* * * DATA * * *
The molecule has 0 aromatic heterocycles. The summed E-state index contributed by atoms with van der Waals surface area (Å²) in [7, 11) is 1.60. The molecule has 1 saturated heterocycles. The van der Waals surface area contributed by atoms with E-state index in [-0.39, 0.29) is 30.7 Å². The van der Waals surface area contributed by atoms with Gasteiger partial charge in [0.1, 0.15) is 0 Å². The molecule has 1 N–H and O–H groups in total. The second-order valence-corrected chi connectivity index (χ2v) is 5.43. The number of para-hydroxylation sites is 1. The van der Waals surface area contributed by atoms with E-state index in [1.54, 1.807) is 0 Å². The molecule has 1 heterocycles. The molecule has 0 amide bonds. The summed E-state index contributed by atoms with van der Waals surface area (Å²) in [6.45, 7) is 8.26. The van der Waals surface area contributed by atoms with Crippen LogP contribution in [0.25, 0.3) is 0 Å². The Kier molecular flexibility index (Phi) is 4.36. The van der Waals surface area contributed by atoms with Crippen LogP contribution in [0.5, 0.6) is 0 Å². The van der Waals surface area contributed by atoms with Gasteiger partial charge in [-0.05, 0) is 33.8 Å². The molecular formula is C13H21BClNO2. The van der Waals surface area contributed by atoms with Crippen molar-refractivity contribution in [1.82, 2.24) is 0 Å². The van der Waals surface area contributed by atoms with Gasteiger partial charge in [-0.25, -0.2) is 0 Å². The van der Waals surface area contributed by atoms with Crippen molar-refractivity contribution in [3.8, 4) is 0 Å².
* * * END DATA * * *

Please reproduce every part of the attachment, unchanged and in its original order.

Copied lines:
The molecule has 0 aromatic heterocycles. The summed E-state index contributed by atoms with van der Waals surface area (Å²) in [7, 11) is 1.60. The molecule has 1 saturated heterocycles. The van der Waals surface area contributed by atoms with E-state index in [-0.39, 0.29) is 30.7 Å². The van der Waals surface area contributed by atoms with Gasteiger partial charge in [0.1, 0.15) is 0 Å². The molecule has 1 N–H and O–H groups in total. The second-order valence-corrected chi connectivity index (χ2v) is 5.43. The number of para-hydroxylation sites is 1. The van der Waals surface area contributed by atoms with E-state index in [1.54, 1.807) is 0 Å². The molecule has 1 heterocycles. The molecule has 0 amide bonds. The summed E-state index contributed by atoms with van der Waals surface area (Å²) in [6.45, 7) is 8.26. The van der Waals surface area contributed by atoms with Crippen LogP contribution in [0.25, 0.3) is 0 Å². The Kier molecular flexibility index (Phi) is 4.36. The van der Waals surface area contributed by atoms with Crippen LogP contribution in [0.5, 0.6) is 0 Å². The van der Waals surface area contributed by atoms with Gasteiger partial charge in [-0.05, 0) is 33.8 Å². The molecular formula is C13H21BClNO2. The van der Waals surface area contributed by atoms with Crippen molar-refractivity contribution in [1.82, 2.24) is 0 Å². The van der Waals surface area contributed by atoms with Gasteiger partial charge in [-0.25, -0.2) is 0 Å². The van der Waals surface area contributed by atoms with Crippen molar-refractivity contribution in [3.8, 4) is 0 Å².